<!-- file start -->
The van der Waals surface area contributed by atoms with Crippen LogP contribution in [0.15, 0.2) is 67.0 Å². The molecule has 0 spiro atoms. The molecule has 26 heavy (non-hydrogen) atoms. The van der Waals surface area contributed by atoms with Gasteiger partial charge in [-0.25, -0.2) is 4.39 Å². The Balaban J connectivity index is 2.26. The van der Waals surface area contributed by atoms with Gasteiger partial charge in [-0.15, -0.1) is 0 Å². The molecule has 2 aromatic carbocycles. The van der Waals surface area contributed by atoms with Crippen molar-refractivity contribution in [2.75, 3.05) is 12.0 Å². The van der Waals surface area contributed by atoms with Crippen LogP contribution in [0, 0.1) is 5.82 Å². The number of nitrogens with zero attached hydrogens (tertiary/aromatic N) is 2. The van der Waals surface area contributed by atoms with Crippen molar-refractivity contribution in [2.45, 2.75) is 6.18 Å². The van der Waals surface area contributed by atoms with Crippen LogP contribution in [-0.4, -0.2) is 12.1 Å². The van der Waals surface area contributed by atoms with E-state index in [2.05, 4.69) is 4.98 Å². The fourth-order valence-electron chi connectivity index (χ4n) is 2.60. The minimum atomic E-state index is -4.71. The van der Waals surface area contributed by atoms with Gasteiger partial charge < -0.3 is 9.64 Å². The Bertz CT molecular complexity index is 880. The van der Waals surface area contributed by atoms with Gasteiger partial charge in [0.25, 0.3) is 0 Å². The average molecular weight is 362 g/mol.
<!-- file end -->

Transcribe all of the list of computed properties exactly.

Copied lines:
The van der Waals surface area contributed by atoms with Crippen LogP contribution in [0.15, 0.2) is 67.0 Å². The molecule has 0 spiro atoms. The molecule has 26 heavy (non-hydrogen) atoms. The van der Waals surface area contributed by atoms with Gasteiger partial charge in [-0.25, -0.2) is 4.39 Å². The Balaban J connectivity index is 2.26. The van der Waals surface area contributed by atoms with Gasteiger partial charge in [-0.15, -0.1) is 0 Å². The molecule has 2 aromatic carbocycles. The van der Waals surface area contributed by atoms with Crippen molar-refractivity contribution in [2.75, 3.05) is 12.0 Å². The van der Waals surface area contributed by atoms with Crippen LogP contribution in [0, 0.1) is 5.82 Å². The number of nitrogens with zero attached hydrogens (tertiary/aromatic N) is 2. The van der Waals surface area contributed by atoms with Crippen molar-refractivity contribution in [2.45, 2.75) is 6.18 Å². The van der Waals surface area contributed by atoms with Crippen LogP contribution in [-0.4, -0.2) is 12.1 Å². The van der Waals surface area contributed by atoms with E-state index in [2.05, 4.69) is 4.98 Å². The fourth-order valence-electron chi connectivity index (χ4n) is 2.60. The minimum atomic E-state index is -4.71. The van der Waals surface area contributed by atoms with Gasteiger partial charge < -0.3 is 9.64 Å². The Bertz CT molecular complexity index is 880. The van der Waals surface area contributed by atoms with Gasteiger partial charge in [0.25, 0.3) is 0 Å². The average molecular weight is 362 g/mol.